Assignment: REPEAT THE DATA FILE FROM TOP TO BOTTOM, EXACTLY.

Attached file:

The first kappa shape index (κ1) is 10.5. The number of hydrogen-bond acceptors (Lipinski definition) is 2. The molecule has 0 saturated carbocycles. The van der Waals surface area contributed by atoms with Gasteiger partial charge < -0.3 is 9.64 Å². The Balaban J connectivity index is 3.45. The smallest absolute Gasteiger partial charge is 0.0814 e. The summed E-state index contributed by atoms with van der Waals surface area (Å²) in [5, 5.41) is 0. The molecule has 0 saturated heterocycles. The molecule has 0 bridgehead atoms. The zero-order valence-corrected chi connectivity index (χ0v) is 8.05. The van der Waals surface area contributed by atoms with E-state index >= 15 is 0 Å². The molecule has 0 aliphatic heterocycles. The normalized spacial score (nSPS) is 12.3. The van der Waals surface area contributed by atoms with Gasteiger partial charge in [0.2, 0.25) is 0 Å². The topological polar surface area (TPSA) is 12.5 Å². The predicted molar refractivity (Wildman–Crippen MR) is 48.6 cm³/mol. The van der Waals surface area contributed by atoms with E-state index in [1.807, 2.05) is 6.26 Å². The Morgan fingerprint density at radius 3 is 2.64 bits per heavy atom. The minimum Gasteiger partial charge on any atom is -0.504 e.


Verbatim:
The first kappa shape index (κ1) is 10.5. The number of hydrogen-bond acceptors (Lipinski definition) is 2. The molecule has 0 saturated carbocycles. The van der Waals surface area contributed by atoms with Gasteiger partial charge < -0.3 is 9.64 Å². The Balaban J connectivity index is 3.45. The smallest absolute Gasteiger partial charge is 0.0814 e. The summed E-state index contributed by atoms with van der Waals surface area (Å²) in [5, 5.41) is 0. The molecule has 0 saturated heterocycles. The molecule has 0 bridgehead atoms. The zero-order valence-corrected chi connectivity index (χ0v) is 8.05. The van der Waals surface area contributed by atoms with E-state index >= 15 is 0 Å². The molecule has 0 aliphatic heterocycles. The normalized spacial score (nSPS) is 12.3. The van der Waals surface area contributed by atoms with Gasteiger partial charge in [0.2, 0.25) is 0 Å². The topological polar surface area (TPSA) is 12.5 Å². The predicted molar refractivity (Wildman–Crippen MR) is 48.6 cm³/mol. The van der Waals surface area contributed by atoms with E-state index in [1.807, 2.05) is 6.26 Å². The Morgan fingerprint density at radius 3 is 2.64 bits per heavy atom. The minimum Gasteiger partial charge on any atom is -0.504 e.